The ten year switch: passage through India
Nearly 10 years ago I travelled from India to the US for the very first time, to join an MFA program in creative writing. Like most people who make that journey, I thought I'd be back home in 2 or 3 years. Three presidential terms and four universities later, here I am, packing my bags for another trip to India tomorrow to renew my visa. The last time I visited was in the summer of 2010, also to renew my H1B visa.
I used to always describe my idea of perfect happiness as that moment when, after a long, tiring flight or series of flights across several connections, the airplane descends to the Indian ground and the proverbial heat and dust rise to greet you. This week, I'm headed back to India, no less excited than before about seeing old friends, spending time with family, eating all my favourite foods, and researching my novel. Oh and did I mention renewing my visa. Again.
But this time, there's a difference. Maybe it's the Ten Year Switch. Or the fact that I'm now a professor, finally, not a grad student, and that my Green Card is in process (which basically means I'm paying for both the Green Card and the work permit at the same time, Thanks INS!) Or maybe it's just inertia. Whatever the reason, for the first time, I'm not sure I'm headed "home". Where is home anyway? Is it where your parents and oldest friends live and where you grew up? Or is it where you have a job, a driver's licence, and health insurance? Is it the past or the present or the future if we can see one? Does it even matter? Isn't it enough that when the plane begins its descent, and the foggy Delhi skyline rises up to meet you, the heart still skips a beat?
Ten years seems like a significant milestone. It seems like a suitable time to take stock. In the last decade there have been enormous changes in the Indian landscape, economy, and culture. People are always telling me, "India has changed," with a disdainful look, as if I am just another ignorant expat who lives in the past and writes about dated stuff. I don't blame them. Every time I return, I see the change. Another mall in Gurgaon, another 50 rupees for a Barista coffee, another children's reality show on TV.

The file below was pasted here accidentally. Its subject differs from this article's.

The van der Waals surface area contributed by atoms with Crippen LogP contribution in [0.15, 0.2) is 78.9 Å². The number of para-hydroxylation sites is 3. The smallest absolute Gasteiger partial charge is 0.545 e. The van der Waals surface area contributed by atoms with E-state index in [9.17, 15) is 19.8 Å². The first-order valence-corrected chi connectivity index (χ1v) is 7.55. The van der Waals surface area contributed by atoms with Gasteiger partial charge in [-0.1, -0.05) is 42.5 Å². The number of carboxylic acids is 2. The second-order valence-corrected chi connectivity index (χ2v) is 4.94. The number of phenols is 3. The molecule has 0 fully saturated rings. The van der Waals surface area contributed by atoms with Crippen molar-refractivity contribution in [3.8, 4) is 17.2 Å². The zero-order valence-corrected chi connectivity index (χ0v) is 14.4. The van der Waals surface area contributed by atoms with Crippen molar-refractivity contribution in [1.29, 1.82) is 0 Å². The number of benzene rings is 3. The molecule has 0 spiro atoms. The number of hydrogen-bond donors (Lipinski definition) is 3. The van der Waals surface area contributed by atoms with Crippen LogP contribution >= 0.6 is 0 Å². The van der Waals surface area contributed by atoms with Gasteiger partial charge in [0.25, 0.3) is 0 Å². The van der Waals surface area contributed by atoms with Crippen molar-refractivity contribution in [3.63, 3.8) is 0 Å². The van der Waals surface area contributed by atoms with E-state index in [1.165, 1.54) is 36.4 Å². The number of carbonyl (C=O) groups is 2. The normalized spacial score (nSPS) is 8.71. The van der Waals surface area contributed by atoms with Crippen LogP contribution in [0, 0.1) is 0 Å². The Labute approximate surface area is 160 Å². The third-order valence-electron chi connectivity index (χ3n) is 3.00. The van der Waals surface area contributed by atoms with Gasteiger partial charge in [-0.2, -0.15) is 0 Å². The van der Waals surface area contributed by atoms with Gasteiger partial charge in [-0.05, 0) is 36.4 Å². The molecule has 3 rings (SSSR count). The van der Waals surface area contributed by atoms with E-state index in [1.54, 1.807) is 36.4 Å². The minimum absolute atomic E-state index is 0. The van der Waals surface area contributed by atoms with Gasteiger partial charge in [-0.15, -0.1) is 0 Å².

When I left India in 2002, there was no Facebook or Twitter. Social networking naturally makes it easier to stay in touch, not only with acquaintances but also with trends and issues. But it also creates, in my opinion, a false sense of familiarity, both with people and with places. It's easy - and naïve - to assume you know a culture because of someone's tweets or status updates. Sitting in my apartment in Grand Rapids, Michigan - no doubt an unknown city to most people in India - I get glimpses of life in my home country. The infectious joy of Calcuttans when the Kolkata Knight Riders wins the IPL evokes long ago echoes of a city bursting with excitement over cricket. Posts about the West Bengal chief minister's high handedness, Aishwarya Rai's baby's weight, the hike in petrol prices, even the broadcast of Junior Masterchef, all lend a sense of immediacy over distance. This is comforting and misleading. But most of all, it whets the appetite.
Time then to get a taste of the real thing. Lucky people like me get to spend summers in the blistering heat of north India and winters in the brutal cold of West Michigan. In a less twisted world things would be the other way around, but, hey, I can't complain about the opportunity to live between countries, to belong in more than one, to have the freedom to go back and forth. And yet this going back and forth makes us gypsies, homeless and rootless. Constantly moving between lands, we nomads hover between liberation and loneliness. There is perhaps no better vantage point from which to observe a culture. Or two.
As I prepare to spend two and half months of soaking up the Indian sun - and hopefully a little monsoon rain -- I thought I'd share my observations and experiences on this blog as a little bit of an outsider and a little bit of an insider. Maybe these attempts to categorise and label are ridiculous. Maybe I'll just review all the different kinds of chaat I'm determined to sample over the next few weeks. I promise not to complain about the heat. This isn't really about me. It's about India and America, and the inevitable comparisons and contrasts. Most of all I have a question: has India really changed in the past 10 years? I hope the next two and a half months will provide some answers.
India, see you very soon.